Now for the other side of the story: Because of the molecular similarity between the active ingredients in red yeast rice and lovastatin, the FDA granted a patent-infringement challenge from the pharmaceutical industry and ruled that traditional red yeast rice could no longer be marketed in the United States unless the lovastatin entity was removed.7
These altered red rice yeast products are still available, and people do buy them. However, the manufacturing processes are unregulated, raising significant concerns about safety. Reports have surfaced of contamination with citrinin, a neurotoxin that can develop during fermentation.8
Because dietary supplements are not subject to the same quality tests as prescription pharmaceuticals, consumers must to be very careful about the source and purity of any red yeast rice products sold in this country. Manufacturers’ quality standards can be researched on their Web sites and on subscription databases such as Consumerlab.
Dose and interactions
Red yeast rice is typically supplied in a powder-filled capsule. Daily dose is 1.2-2.4 g.2
Adverse effects from interactions with other drugs closely mimic those of the prescription statins, including myalgias and elevated liver enzymes. In all the trials researched, only one death from anaphylaxis was determined to be caused by the yeast used in fermentation.2
Red yeast rice is certainly intriguing. However, in light of the high degree of uncertainty as to its purity and safety and the easy availability of low-cost, proven statin pharmaceuticals, choosing red yeast rice over a prescription drug could be a dangerous gamble. Future studies will bear watching. Approved products may eventually appear in the marketplace, but until then, patients should resist the urge to “go natural” and stick to a conventional, regulated prescription drug.
1. Thompson Coon JS, Ernst E. Herbs for serum cholesterol reduction: a systematic view. J Fam Pract. 2003;52:468-478.
2. Zhang ML, Peng C-X, ZhouY-F, inventors. Peking University, Beijing, assignee. Methods and compositions employing red rice fermentation products. U.S. Patent: 6632428. October 14, 2003.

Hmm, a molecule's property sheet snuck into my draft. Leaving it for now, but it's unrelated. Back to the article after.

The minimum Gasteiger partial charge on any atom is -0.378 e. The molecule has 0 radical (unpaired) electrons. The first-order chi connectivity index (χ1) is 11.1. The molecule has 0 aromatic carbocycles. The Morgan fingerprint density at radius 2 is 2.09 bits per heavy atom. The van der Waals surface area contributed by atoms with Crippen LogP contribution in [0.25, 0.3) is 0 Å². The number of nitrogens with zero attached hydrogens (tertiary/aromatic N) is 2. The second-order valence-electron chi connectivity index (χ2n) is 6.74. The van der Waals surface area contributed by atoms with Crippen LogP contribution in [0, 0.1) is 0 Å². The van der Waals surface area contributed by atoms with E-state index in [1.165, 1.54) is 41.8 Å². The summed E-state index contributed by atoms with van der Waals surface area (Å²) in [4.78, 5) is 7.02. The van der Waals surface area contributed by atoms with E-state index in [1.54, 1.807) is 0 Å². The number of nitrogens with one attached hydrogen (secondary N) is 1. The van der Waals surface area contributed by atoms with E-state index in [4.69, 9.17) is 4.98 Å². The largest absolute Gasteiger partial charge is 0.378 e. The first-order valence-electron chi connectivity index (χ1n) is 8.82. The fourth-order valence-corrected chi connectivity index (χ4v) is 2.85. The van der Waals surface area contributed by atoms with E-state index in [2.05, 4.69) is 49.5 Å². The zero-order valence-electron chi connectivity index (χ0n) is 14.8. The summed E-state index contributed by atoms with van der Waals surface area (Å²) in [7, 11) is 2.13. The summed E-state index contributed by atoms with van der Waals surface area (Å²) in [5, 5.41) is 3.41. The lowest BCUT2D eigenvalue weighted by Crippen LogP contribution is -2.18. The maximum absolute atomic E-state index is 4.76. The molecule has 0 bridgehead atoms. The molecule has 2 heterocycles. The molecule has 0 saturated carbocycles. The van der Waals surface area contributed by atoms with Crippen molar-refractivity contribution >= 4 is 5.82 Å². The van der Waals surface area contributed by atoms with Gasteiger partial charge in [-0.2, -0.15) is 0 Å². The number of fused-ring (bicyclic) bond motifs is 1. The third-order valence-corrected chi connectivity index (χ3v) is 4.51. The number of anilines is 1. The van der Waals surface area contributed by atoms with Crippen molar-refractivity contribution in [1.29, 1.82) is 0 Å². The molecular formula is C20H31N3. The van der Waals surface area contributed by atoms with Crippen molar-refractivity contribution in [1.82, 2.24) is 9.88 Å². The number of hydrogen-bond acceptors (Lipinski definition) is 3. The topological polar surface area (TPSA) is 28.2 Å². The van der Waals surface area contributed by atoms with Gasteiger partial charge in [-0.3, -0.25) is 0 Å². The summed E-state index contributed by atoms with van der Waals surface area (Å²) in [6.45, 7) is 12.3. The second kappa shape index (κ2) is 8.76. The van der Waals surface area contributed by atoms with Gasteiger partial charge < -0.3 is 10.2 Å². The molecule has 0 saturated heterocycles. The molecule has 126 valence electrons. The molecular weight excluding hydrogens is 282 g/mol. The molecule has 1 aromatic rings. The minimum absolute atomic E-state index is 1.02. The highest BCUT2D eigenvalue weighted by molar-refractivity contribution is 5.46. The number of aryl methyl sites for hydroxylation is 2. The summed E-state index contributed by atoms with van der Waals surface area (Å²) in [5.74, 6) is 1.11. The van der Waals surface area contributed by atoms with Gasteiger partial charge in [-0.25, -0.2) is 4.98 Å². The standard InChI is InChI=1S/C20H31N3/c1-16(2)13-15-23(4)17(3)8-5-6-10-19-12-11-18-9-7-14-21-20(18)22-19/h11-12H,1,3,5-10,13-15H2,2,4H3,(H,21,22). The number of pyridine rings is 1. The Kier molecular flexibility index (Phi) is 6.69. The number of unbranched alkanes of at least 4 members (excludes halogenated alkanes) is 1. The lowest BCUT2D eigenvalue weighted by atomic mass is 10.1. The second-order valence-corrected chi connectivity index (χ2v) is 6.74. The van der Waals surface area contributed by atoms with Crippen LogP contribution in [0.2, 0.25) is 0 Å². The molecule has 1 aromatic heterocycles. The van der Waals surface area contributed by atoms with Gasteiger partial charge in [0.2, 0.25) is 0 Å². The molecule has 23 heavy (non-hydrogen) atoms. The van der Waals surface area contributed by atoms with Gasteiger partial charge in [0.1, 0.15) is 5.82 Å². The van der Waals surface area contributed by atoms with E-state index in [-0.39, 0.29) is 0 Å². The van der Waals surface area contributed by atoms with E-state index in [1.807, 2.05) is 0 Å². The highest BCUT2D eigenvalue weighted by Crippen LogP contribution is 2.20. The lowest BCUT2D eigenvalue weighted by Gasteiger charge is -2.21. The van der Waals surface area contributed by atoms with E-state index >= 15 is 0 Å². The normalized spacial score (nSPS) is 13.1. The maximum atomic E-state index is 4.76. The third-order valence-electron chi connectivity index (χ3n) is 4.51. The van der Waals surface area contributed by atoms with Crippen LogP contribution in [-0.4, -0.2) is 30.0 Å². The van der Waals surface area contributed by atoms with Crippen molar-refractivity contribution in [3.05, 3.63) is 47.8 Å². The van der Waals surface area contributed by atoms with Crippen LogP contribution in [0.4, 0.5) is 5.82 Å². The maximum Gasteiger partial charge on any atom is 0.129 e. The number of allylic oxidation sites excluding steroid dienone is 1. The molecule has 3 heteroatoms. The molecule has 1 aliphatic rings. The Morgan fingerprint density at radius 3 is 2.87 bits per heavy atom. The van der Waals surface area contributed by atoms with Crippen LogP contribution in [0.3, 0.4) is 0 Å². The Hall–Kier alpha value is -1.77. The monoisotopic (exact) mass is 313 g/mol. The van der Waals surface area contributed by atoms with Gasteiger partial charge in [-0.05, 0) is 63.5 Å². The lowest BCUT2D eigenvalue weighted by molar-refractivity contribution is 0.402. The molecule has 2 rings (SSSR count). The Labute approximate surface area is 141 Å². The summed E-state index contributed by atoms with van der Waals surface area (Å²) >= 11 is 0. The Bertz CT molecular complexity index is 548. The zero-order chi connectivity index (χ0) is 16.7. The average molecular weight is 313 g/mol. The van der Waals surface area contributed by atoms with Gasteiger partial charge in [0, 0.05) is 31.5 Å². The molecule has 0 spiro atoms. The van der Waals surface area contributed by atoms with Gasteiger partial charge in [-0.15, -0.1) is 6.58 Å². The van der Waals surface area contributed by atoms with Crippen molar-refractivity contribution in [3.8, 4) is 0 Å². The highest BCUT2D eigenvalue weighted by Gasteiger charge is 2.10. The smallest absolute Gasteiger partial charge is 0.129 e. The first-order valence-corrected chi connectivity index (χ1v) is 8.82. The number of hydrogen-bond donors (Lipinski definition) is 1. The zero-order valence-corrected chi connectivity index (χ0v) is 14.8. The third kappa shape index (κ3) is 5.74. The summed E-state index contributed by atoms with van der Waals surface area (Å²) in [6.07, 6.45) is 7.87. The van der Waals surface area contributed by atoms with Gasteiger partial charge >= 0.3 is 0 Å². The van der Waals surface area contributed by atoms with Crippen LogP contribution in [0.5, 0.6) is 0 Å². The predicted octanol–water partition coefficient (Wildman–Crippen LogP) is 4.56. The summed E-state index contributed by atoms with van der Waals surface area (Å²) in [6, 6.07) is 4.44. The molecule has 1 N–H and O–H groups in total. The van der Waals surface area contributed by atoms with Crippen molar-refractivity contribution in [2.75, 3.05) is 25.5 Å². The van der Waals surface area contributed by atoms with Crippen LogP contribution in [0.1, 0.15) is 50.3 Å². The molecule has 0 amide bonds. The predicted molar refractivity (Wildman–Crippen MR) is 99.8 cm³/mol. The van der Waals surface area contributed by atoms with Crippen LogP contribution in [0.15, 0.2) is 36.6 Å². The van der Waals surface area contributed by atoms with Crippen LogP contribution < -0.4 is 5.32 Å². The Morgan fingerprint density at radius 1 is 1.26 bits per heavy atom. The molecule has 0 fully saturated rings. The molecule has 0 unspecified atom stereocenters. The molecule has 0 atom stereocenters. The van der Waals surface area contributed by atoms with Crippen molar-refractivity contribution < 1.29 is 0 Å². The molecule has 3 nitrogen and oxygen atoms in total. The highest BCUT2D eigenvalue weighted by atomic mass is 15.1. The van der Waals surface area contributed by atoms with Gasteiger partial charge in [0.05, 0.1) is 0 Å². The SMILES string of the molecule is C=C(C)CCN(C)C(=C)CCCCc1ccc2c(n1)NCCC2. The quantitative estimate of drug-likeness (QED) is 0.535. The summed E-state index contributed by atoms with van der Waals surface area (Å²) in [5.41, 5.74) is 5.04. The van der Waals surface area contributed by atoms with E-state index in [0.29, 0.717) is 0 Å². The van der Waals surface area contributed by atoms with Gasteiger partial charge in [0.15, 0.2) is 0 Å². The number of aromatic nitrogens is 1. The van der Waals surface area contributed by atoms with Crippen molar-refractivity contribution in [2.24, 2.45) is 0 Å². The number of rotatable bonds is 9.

3. Patrick L, Uzick M. Cardiovascular disease: C-reactive protein and the inflammatory disease paradigm: HMG-CoA reductase inhibitors, alpha-tocopherol, red yeast rice, and olive oil polyphenols. A review of the literature. Altern Med Rev. 2001;6:248-271.
4. Liu J, Zhang J, Shi Y, et al. Chinese red yeast rice (Monascus purpureus) for primary hyperlipidemia: a meta-analysis of randomized controlled trials. Chin Med. 2006;1:1-13.
5. Ong HT, Cheah JS. Statin alternatives or just placebo: an objective review of omega-3, red yeast rice, and garlic in cardiovascular therapeutics. Chin Med J (Engl). 2008;121:1588-1594.
6. Zhao SP, Liu L, Cheng YC, Shishehbor MH, et al. Xuezhikang, an extract of cholestin, protects endothelial function through anti-inflammatory and lipid-lowering mechanisms in patients with coronary heart disease. Circulation. 2004;110:915-920.
7. FDA warns consumers to avoid red yeast rice products promoted on Internet as treatments for high cholesterol; products found to contain unauthorized drug [press release]. Washington, D.C.: FDA; August 9, 2007.
8. Lin CC, Li TC, Lai MM. Efficacy and safety of Monascus purpureus Went rice in subjects with hyperlipidemia. Eur J Endocrinol. 2005;153:679-686.
All electronic documents accessed April 3, 2008